The number of criminal proceedings in animal welfare cases has been continuously increasing over the past years. 1998 cases were recorded in the TIR database for 2015, which set a new record. TIR considers this to be a positive development, because the number of cases do not show an increase in actual animal abuse, but are rather the result of a more consistent enforcement of animal welfare-related criminal law.
A particularly large number of proceedings were recorded in the canton of St. Gallen. It tops the list both in absolute and relative terms with 4.65 proceedings per 10'000 population and lies well above the national average of 2.76. It is the first time that more than 400 proceedings were recorded in the canton of Zurich, which boasts peak values regarding the number of cases over the last three years in proportion to the number of dogs, cattle, horses, pigs, and chickens kept. This can be attributed above all to the structures that have been created for the enforcement of animal welfare law: in Zurich, the police have a special department for animal welfare and environmental protection and the cantonal veterinary office can take part in animal welfare-related criminal proceedings as a party. In St. Gallen, a specialized prosecutor is responsible for animal welfare-related offenses.
In terms of population size, exceedingly few proceedings are conducted in the cantons of Geneva (3 cases; 0.06 proceedings per 10'000 population), Valais (21 cases, 0.63 proceedings per 10'000 population), and Basel-Land (28 cases; 0.99 proceedings per 10'000 population). The number of proceedings in the canton of Schaffhausen dropped significantly in 2015 to 9 cases, respectively, 1.13 proceedings per 10'000 population.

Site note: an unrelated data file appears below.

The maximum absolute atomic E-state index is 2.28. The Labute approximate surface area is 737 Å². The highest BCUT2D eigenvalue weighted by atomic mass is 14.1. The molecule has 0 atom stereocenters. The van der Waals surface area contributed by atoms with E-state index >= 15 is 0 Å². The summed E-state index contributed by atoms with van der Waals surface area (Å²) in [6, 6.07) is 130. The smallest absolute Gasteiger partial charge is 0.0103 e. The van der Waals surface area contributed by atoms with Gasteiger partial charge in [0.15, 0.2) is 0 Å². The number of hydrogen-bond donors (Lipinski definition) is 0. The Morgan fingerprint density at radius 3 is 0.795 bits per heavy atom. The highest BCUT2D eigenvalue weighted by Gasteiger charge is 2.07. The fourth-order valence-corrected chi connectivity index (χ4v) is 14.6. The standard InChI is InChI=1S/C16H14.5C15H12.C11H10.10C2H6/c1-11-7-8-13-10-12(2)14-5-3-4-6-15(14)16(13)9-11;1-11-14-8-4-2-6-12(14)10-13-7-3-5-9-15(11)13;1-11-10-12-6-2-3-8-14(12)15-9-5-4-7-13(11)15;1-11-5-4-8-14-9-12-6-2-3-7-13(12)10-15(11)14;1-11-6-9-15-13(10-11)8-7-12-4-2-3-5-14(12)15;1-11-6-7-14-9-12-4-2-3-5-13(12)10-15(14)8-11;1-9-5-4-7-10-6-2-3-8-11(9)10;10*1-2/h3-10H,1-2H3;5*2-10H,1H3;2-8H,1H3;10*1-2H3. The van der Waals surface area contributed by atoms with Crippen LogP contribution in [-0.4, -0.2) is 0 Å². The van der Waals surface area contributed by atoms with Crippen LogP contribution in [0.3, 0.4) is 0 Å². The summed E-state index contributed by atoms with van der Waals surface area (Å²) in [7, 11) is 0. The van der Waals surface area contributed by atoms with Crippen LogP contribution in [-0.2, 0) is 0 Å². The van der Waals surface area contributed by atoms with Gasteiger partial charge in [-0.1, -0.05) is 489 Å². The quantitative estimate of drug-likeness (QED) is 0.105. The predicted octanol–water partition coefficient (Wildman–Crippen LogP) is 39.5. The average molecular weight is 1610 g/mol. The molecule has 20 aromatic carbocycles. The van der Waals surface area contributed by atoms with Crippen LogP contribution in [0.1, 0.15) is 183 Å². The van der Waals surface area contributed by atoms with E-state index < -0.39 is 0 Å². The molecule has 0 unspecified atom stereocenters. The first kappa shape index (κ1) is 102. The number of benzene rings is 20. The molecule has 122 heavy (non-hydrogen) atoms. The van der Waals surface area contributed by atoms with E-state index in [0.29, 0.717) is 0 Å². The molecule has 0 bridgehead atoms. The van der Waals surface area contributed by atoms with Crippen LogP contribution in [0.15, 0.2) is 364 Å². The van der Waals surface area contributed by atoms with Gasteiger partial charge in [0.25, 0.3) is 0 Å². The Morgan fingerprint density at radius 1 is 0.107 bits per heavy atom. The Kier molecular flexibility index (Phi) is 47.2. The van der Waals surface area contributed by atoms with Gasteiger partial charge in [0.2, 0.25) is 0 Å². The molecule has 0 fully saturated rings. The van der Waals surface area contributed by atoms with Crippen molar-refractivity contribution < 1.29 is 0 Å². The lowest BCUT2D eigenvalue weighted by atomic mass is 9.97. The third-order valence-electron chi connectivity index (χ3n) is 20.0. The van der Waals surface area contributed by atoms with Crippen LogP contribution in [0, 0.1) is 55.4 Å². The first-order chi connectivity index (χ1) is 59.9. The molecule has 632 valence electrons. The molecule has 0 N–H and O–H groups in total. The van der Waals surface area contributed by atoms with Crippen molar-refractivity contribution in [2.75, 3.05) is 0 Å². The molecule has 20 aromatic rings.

As in previous years, in 2015, dogs were once again most involved in animal welfare-related criminal proceedings (1156 cases). From 2013 to 2015, the number of cases with dogs measured in terms of the number of animals kept was ten times higher than cases with cattle and 37 times higher than those with pigs. However, 13.4 % of the cases with dogs concerned instances where the animals had been insufficiently supervised and not actual animal abuse. Moreover, almost half of the proceedings related to a failure to provide a certificate of competence, which had no direct impact on the dogs' well-being.
The cantons of Aargau and Thurgau impose average fines of 400 Swiss Franks and thus have the highest monetary penalties for violations of animal welfare law. The average fines imposed throughout the country since 2011 amount to 300 Swiss Franks. In 2015, conditional monetary penalties were imposed 176 times for actual animal welfare-related offenses, with an average of 30 daily units; only six unconditional monetary penalties were imposed and not one imprisonment was ordered. In view of the statutory penal framework and the animal suffering that goes with the underlying offenses, the sanctions imposed are still disproportionately low.